Optimize your website with correct image file extensions
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Optimize your website with correct image file extensions

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If you’re new to photo editing or website design, you might be wondering why there are so many image file extensions and which ones are the best for an optimized website.

We’ll go over several file extensions, what they mean, and when they are best utilized.

Types of image file extensions

  • JPEG (JPG) – Joint Photographic Experts Group is the most common type of file extension used for images. These kind of files are “lossy,” meaning the quality of the image decreases as the size of the file decreases. You can use these type of files on the web, but you need to pay attention to the file size and resolution when you do.
  • PNG – Portable Network Graphics are perfect for website work and interactive web items. They are low resolution, but they are “lossless” so you can edit them and shrink the file size without losing quality. It can also have a completely transparent background, making it the best file type for logos.
  • GIF – Did you know Graphics Interchange Format files aren’t always animated? It’s true. The reason this type of file was introduced was it only uses 256 colors in the RGB format so it loads much more quickly. However, it sacrifices some image quality. You’ll rarely, if ever, want to use this type in web design work.
  • TIFF – Tagged Image File images are another form of “lossless” files that never sacrifice quality no matter how many times you manipulate the file. However, this is another type of file type you’ll want to use sparingly, if at all, when building a website because they are large files that load slowly.
  • RAW – Raw Image Formats are typically the file extension given to the image when you first take it with your camera. Your file extension may be different based on your camera, but it is still essentially a RAW image. Because they are least-processed type of file, it keeps even the smallest detail captured by your camera. That’s great and all, but you’ll eventually want to change it to a different type of file so it isn’t a massive file that is slow to load online.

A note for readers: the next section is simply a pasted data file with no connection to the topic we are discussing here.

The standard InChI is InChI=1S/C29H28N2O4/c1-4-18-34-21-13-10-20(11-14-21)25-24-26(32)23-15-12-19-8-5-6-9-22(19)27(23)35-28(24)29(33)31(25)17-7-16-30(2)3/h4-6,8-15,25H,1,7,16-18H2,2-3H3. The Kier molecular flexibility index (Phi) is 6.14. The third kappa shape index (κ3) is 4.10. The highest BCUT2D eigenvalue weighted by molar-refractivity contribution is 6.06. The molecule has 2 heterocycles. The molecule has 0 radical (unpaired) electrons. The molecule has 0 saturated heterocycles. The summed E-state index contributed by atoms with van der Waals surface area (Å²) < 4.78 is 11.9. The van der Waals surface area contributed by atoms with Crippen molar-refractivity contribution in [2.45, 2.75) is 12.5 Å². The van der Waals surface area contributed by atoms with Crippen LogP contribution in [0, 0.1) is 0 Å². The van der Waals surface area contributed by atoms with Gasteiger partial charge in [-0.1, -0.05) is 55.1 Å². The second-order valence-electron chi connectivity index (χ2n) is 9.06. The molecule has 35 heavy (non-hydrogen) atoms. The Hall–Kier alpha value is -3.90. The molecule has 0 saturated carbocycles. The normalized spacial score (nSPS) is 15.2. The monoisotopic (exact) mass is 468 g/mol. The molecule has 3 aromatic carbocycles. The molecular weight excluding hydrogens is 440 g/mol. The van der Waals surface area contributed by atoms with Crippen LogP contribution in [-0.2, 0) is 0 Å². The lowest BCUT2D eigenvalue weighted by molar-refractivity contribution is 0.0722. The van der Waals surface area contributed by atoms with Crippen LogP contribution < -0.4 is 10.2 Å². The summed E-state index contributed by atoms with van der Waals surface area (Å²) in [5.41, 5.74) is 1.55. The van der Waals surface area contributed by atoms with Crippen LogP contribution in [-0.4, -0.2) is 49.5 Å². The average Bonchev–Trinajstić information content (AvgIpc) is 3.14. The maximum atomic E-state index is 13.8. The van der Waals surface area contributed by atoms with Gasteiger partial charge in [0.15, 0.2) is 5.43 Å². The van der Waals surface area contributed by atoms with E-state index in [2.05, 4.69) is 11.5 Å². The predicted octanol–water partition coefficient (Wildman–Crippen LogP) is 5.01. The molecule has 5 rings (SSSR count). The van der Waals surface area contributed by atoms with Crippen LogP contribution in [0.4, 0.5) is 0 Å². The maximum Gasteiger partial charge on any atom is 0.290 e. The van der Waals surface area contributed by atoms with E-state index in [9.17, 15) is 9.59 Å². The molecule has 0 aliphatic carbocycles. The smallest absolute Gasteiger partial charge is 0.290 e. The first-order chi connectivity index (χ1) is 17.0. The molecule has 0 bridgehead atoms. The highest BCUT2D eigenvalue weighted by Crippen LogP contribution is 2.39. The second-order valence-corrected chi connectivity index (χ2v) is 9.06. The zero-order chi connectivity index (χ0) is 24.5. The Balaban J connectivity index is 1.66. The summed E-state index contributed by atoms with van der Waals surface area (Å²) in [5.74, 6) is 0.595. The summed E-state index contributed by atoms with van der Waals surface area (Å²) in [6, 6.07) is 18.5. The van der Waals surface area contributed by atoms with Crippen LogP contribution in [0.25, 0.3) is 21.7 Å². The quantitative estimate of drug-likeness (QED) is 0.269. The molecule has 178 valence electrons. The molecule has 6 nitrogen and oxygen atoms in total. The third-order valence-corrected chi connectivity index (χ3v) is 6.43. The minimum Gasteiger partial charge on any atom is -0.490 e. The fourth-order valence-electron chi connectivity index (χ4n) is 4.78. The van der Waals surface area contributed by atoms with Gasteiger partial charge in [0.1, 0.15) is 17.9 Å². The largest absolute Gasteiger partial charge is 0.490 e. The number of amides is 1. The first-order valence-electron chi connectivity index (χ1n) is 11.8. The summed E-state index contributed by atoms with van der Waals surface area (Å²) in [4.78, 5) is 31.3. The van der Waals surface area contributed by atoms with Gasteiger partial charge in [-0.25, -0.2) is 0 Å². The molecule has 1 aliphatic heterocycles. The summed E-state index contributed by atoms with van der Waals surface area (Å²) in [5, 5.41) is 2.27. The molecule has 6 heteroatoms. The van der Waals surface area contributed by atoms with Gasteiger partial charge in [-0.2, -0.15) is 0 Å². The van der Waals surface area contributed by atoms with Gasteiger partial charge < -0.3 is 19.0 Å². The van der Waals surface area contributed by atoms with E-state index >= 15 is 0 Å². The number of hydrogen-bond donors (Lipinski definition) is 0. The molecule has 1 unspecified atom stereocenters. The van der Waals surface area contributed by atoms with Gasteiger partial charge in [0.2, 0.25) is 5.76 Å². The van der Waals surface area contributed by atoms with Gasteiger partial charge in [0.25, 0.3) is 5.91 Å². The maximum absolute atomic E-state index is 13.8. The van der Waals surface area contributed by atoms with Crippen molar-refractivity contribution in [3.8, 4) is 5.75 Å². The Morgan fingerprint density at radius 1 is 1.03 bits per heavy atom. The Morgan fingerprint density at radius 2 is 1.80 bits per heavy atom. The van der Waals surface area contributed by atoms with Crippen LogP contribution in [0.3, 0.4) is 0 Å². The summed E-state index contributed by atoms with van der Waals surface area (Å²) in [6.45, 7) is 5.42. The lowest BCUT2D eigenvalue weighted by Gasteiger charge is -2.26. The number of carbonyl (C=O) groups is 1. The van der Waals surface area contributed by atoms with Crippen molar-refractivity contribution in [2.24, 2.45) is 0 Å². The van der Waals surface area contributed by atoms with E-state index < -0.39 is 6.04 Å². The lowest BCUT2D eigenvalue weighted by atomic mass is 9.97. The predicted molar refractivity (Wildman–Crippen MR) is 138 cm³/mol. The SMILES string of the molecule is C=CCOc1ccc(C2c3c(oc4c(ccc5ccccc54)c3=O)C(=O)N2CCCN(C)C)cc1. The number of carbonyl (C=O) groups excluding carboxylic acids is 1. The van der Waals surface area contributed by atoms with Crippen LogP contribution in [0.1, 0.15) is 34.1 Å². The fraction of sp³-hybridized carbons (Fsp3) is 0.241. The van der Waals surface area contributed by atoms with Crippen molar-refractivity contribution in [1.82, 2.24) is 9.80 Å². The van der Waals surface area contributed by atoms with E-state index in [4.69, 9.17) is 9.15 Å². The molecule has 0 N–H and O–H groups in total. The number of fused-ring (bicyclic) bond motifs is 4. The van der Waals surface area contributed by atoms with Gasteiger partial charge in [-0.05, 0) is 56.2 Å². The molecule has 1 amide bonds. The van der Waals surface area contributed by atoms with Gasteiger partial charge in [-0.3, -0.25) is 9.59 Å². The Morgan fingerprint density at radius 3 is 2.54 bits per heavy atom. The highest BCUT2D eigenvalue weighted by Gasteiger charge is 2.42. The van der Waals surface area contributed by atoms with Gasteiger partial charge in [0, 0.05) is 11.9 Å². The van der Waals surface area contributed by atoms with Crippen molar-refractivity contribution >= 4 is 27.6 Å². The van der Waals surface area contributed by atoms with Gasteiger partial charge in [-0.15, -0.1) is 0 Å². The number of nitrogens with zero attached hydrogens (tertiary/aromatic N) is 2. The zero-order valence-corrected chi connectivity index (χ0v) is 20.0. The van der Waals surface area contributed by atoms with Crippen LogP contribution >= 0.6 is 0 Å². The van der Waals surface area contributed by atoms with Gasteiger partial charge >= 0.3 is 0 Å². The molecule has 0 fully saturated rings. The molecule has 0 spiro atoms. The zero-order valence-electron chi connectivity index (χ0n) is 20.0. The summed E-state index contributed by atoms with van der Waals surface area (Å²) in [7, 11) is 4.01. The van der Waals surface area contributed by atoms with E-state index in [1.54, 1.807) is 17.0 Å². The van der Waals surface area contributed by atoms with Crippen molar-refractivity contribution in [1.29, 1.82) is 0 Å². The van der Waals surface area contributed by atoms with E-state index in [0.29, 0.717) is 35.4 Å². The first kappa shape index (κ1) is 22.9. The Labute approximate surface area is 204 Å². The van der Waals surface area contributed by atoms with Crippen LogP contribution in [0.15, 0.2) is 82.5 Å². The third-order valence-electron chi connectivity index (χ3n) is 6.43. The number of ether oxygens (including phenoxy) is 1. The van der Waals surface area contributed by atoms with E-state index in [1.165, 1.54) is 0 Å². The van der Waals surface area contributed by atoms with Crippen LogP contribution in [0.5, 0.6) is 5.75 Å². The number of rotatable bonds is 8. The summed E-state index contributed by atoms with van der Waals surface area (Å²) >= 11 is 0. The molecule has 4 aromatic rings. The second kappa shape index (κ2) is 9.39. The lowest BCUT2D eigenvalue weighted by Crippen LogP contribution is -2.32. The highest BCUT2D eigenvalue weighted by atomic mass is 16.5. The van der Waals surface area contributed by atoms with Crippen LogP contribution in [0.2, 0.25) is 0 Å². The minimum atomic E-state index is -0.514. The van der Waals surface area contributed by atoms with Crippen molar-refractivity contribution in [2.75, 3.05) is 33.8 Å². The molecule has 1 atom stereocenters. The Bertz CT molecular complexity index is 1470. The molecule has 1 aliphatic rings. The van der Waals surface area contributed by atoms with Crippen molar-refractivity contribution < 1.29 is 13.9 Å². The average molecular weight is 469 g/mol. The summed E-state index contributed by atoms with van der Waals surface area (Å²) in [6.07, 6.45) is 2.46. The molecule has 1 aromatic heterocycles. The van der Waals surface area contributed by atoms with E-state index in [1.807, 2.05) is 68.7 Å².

OK, but which type of file is best for an optimized website?

Optimized website images
“Enough with the technical jargon, Derek! Which one do I use for my website?”

Calm yourself, Iago. I was getting there.

In most cases, you’ll be using exclusively JPG and PNG files for your website because of their smaller sizes.

The speed of your website is an incredibly important factor for user-friendliness and SEO purposes.

Yup, Google and other search engines check your website speed and use it as a ranking factor.

Furthermore, more than half of mobile web users say they will leave a website if it takes more than three seconds to load. So, it’s better no matter which way you’re looking at it.

Usually, you’ll use JPG for photographs. You’ll want to go with PNG for graphics, logos, screenshots, and pictures using some sort of effect or containing text.

If you’re going to use an animated graphic, make it a GIF.

How to change the file type

If you’re wanting to optimize your images for your website, you’re obviously going to need a photo editor.

Not looking to get Photoshop or any of the other paid editors? Canva has a free version that has most of what you’ll need.

Whatever you use, when you go to save it you’ll look for format or file type and change it to the appropriate extension. That’s all there is to it!

There’s also all kinds of websites that advertise they’ll optimize (or simply shrink) your images for free. If you use WordPress, there’s also many free plugins that will do it automatically.

Hopefully, this blog has helped you understand the image file types described here and which ones are appropriate for each task.

Got Questions? Need Help?

Leave us a message. We don’t do high pressure pestering. Yeah, odd right? 

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